Give them full responsibility for their allowance. Let them make their own decisions--and their own mistakes. When we spend money as adults, we make choices and not all of our choices will be the right ones. Learning to live with the results of a poor choice in spending money is a valuable lesson, so let children make mistakes. A parents' advice should be available at all times and may be required for some things, but remember the final decision is still the child's and if they make a poor choice, avoid the temptation to say "I told you so." Cutting the pursestrings can be as hard as cutting the apronstrings.
Help them develop a simple plan for their spending. Encourage children to think of money to spend, money to save, and money to share. But remember, if they are saving and sharing (church, for instance) as well as spending money, the amount of the allowance may need to be more than if the allowance is supposed to just cover expenses.
Any records kept should be simple and should be your child's idea. We all know we are more likely to keep records if they are simple and it's our idea to keep them. It's also easier to acquire the record-keeping habit while you are young and have less money to keep track of. Children will probably be ready to keep simple records of where money comes from and where it goes when they realize an allowance has a tendency to just slip away unless they do something to keep track of it and plan its use. (See example)
If your five-year-old automatically squirrels every penny he gets, don't beam with pride. That's not considered normal behavior for small children. The child may need help and guidance in realizing that saving money is just a way of postponing the pleasure of spending.
Children will be more inclined to save if they are saving for a definite purpose. But make that purpose an immediate goal rather than long range. A 10-year-old will get more excited about saving for a new bicycle than saving for college.
Give children control over their own savings. Instead of a piggy bank that must be broken to get to the money inside, a bank that locks and can be easily opened by your child is a better idea. If saved money is easily accessible, children may learn even more about choice making. When children are old enough to sign their names so they can be read, go with them to a financial institution to open a passbook savings account.
Let children decide what to use gift money for, especially if it's a relatively small amount. You may want to advise them when the amount is larger, but remember the money is theirs. Let them make the decision as to how it will be used. Encourage them to show appreciation to the giver.
Encourage them to earn it. As they get older, children's needs will soon outstrip a parent's ability to cover them with an allowance. Within the family, come up with a business deal for special jobs which someone would usually be hired to do such as window washing. But pay only for the exceptional job and not for routine household chores. Agree beforehand just what is to be done and how much will be paid. Pay children no more and no less than what the job's worth.
If possible, encourage them to find jobs outside the family when they are old enough. Such jobs give them a taste of working for someone else and meeting the expectations of people outside the family.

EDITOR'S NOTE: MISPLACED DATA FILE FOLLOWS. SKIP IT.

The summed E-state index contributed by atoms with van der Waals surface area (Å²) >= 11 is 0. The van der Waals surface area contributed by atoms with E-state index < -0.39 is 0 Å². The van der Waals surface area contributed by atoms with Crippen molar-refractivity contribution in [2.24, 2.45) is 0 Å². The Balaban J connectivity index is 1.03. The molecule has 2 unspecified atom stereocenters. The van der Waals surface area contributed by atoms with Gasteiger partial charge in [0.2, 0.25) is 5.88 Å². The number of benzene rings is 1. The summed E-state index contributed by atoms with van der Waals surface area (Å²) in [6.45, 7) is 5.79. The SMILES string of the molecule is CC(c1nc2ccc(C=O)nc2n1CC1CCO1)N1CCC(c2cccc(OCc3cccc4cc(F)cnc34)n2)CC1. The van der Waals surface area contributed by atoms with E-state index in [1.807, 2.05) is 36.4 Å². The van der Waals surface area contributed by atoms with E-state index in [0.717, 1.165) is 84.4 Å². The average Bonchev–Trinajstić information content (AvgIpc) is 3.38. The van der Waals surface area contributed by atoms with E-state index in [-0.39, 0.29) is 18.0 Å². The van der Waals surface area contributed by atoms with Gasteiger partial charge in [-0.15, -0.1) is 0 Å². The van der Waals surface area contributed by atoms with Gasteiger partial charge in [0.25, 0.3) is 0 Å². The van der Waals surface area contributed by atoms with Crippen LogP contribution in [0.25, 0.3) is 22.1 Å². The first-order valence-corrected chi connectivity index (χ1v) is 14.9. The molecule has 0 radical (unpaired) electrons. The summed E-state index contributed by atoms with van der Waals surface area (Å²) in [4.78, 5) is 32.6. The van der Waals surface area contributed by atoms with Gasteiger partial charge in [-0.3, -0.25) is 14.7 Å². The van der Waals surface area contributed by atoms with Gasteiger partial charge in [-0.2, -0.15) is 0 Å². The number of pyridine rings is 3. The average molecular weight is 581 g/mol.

Never use money as a punishment or reward. Children will find it difficult to learn to manage money if they are never certain some of it will not be taken away as punishment. And children who know they can always get extra money for good behavior are just as handicapped. How can the learn to manage on a certain income if they always know they can count on more money if they play their cards right?
As the parent it will probably be difficult to give children their allowances when they deserve punishment; but find some other way--some way not involving money--to punish them if punishment is deserved. Many attitudes we have about money as adults result from how money was or was not used as a punishment or reward when we were children.
Try to find out why. Where did they blow their allowances? Do they know where it went? If not, this may be a good time to suggest keeping a simple record of their allowances. Advances on allowances are usually not a good idea. A much better idea is to find a way for children to earn the money they need.
Help them to decide why the money was lost. Do they need a better billfold to carry money in? Then decide together how much was lost and replace the amount that would have gone for necessities such as school supplies. But you probably will not have to replace the money that would have gone for "extras."
Insist that the child return the money or item to its owner. Then look at the child's allowance to be sure the amount is still adequate to cover needs. Since stealing and shoplifting may be symptoms of other emotional problems, consider seeking professional help in dealing with the actual problem.
A pitfall that some busy parents fall into is to use money to buy love, or substitute money for companionship. The growth of a child's emotional stability and ability to manage money are hindered with this kind of situation. There is no substitute for parental love and companionship. So set aside some time in that busy schedule for each child and that child alone.
There is no set recipe or formula for teaching children to become responsible money managers. Parents can do a great deal to help their children develop healthy attitudes about money, its purpose and limits if they remember actions and examples speak louder than words. Parents can examine their own money attitudes and practices and use ideas discussed here to give children realistic money experiences. It will pay off in satisfactions for both parents and children.